I am Georgian, and therefore I am European” – Re-searching the Europeanness of Georgia

  • Abstract:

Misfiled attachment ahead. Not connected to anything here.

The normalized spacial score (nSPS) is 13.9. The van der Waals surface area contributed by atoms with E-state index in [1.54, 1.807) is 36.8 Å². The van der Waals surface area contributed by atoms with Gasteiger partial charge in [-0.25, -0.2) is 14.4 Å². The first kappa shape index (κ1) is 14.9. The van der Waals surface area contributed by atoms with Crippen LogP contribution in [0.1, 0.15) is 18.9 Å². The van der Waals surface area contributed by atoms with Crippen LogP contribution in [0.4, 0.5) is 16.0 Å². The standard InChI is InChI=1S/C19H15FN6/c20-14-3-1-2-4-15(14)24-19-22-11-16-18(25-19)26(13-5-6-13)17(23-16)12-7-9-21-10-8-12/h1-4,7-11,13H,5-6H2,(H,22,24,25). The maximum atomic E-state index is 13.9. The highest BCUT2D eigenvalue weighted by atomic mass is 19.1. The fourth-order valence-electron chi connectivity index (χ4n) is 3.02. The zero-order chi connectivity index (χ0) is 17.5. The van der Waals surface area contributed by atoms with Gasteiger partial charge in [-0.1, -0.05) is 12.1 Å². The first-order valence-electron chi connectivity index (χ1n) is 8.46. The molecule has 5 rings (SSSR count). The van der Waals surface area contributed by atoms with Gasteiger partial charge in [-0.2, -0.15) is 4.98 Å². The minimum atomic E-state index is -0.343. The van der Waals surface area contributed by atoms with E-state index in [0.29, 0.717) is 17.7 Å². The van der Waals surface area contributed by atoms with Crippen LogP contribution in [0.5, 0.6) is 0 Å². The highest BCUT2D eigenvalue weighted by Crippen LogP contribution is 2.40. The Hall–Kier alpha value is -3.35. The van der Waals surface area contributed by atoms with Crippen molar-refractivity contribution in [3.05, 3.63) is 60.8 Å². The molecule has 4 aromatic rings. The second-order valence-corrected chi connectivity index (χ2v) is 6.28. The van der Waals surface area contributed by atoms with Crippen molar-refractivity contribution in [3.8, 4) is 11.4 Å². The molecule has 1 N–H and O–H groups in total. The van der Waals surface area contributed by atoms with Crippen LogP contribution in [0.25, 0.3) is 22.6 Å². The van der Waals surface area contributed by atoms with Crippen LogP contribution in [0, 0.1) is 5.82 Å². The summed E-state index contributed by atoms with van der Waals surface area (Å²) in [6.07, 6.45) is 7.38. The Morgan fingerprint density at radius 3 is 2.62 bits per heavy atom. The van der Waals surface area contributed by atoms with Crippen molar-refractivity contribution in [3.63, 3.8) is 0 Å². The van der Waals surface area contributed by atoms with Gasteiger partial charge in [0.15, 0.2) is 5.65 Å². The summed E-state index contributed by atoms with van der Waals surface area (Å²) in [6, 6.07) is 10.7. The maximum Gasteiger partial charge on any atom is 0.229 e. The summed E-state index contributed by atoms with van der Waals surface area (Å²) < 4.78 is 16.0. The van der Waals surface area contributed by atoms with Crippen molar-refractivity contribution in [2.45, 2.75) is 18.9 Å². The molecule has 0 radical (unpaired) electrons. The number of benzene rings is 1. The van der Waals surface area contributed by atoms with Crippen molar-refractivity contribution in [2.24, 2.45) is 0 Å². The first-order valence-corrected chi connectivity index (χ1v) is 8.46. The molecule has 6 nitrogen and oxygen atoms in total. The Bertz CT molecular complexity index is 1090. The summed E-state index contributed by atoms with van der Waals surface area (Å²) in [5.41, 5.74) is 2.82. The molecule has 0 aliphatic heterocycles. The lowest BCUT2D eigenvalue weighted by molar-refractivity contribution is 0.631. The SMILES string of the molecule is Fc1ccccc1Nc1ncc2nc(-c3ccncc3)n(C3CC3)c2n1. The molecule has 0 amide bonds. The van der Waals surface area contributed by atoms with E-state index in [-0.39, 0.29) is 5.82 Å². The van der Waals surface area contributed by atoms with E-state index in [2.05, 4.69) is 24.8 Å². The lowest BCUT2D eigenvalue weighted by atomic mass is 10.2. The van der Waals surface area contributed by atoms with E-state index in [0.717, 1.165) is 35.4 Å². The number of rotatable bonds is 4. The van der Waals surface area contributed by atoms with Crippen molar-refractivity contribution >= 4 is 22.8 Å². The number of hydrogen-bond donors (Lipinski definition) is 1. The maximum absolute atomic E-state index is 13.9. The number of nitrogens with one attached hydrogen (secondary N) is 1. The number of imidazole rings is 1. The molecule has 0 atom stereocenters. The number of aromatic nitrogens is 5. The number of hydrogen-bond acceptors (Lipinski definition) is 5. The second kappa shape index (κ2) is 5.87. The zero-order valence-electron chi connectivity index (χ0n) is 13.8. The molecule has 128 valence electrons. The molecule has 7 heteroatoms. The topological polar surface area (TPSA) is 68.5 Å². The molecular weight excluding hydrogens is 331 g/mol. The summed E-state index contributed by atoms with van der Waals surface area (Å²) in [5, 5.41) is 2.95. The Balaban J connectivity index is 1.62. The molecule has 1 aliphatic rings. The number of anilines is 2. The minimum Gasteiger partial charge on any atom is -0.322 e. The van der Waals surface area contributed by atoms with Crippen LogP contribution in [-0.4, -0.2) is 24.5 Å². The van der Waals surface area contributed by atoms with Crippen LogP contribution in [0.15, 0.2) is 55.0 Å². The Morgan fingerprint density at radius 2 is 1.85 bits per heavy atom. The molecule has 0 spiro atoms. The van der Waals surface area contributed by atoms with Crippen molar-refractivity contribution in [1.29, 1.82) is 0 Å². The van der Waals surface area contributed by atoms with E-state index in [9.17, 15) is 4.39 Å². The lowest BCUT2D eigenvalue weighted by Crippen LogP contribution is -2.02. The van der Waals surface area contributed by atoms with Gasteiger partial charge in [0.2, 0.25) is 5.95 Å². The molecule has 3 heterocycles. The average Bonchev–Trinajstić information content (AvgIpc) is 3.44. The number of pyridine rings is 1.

“I’m Georgian, and therefore I am European.” These are the words of late Georgian Prime Minister Zurab Zhvania while speaking in front of the Council of Europe in 1999. During the speech, he expressed Georgia’s EU aspirations and outlined the country’s foreign policy agenda for the next decade. Since the Rose revolution in 2003, Georgia has significantly deepened its ties with the EU. A number of foreign policy achievements such as the European Neighbourhood Policy, the Eastern Partnership and the Black Sea Synergy have demonstrated Georgia’s considerable progress towards the potentiality of future EU membership. However, little is known about the societal changes that have occurred against the background of such formal, inter-elite cooperation. Nationwide public opinion surveys conducted by the Caucasus Research Resource Centers (CRRC) in Georgia in 2009 and 2011 identified the following trends: 1. Public attitudes towards the EU are overwhelmingly positive and most Georgians strongly support EU membership, 2. There is a slight shift from survival values to self-expression values with regard to the relationship between society and state. Compared to 2009, the 2011 survey data shows that Georgians have taken a more active view of citizens’ responsibilities and view government as an “employee” rather than as a “parent”, and 3. Despite their remarkable enthusiasm for the EU, national identity remains more profound for Georgians than a European identity.